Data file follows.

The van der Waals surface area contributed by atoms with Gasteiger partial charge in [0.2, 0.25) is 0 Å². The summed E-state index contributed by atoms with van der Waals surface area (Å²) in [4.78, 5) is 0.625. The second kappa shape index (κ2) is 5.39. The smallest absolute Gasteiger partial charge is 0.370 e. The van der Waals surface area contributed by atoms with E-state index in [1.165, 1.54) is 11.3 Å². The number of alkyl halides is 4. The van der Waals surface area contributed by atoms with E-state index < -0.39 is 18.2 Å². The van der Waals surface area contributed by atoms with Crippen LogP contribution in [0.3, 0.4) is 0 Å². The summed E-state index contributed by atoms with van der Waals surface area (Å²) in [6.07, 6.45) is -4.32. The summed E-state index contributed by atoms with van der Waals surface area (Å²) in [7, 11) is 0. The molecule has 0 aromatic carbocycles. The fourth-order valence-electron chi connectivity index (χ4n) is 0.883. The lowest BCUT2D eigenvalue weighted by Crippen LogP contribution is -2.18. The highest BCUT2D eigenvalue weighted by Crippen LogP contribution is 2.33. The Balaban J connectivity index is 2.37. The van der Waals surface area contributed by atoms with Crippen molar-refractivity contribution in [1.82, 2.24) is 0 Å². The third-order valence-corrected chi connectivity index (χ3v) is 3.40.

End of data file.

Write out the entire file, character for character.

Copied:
The van der Waals surface area contributed by atoms with Gasteiger partial charge in [0.2, 0.25) is 0 Å². The summed E-state index contributed by atoms with van der Waals surface area (Å²) in [4.78, 5) is 0.625. The second kappa shape index (κ2) is 5.39. The smallest absolute Gasteiger partial charge is 0.370 e. The van der Waals surface area contributed by atoms with E-state index in [1.165, 1.54) is 11.3 Å². The number of alkyl halides is 4. The van der Waals surface area contributed by atoms with E-state index < -0.39 is 18.2 Å². The van der Waals surface area contributed by atoms with Crippen LogP contribution in [0.3, 0.4) is 0 Å². The summed E-state index contributed by atoms with van der Waals surface area (Å²) in [6.07, 6.45) is -4.32. The summed E-state index contributed by atoms with van der Waals surface area (Å²) in [7, 11) is 0. The molecule has 0 aromatic carbocycles. The fourth-order valence-electron chi connectivity index (χ4n) is 0.883. The lowest BCUT2D eigenvalue weighted by Crippen LogP contribution is -2.18. The highest BCUT2D eigenvalue weighted by Crippen LogP contribution is 2.33. The Balaban J connectivity index is 2.37. The van der Waals surface area contributed by atoms with Crippen molar-refractivity contribution in [1.82, 2.24) is 0 Å². The third-order valence-corrected chi connectivity index (χ3v) is 3.40.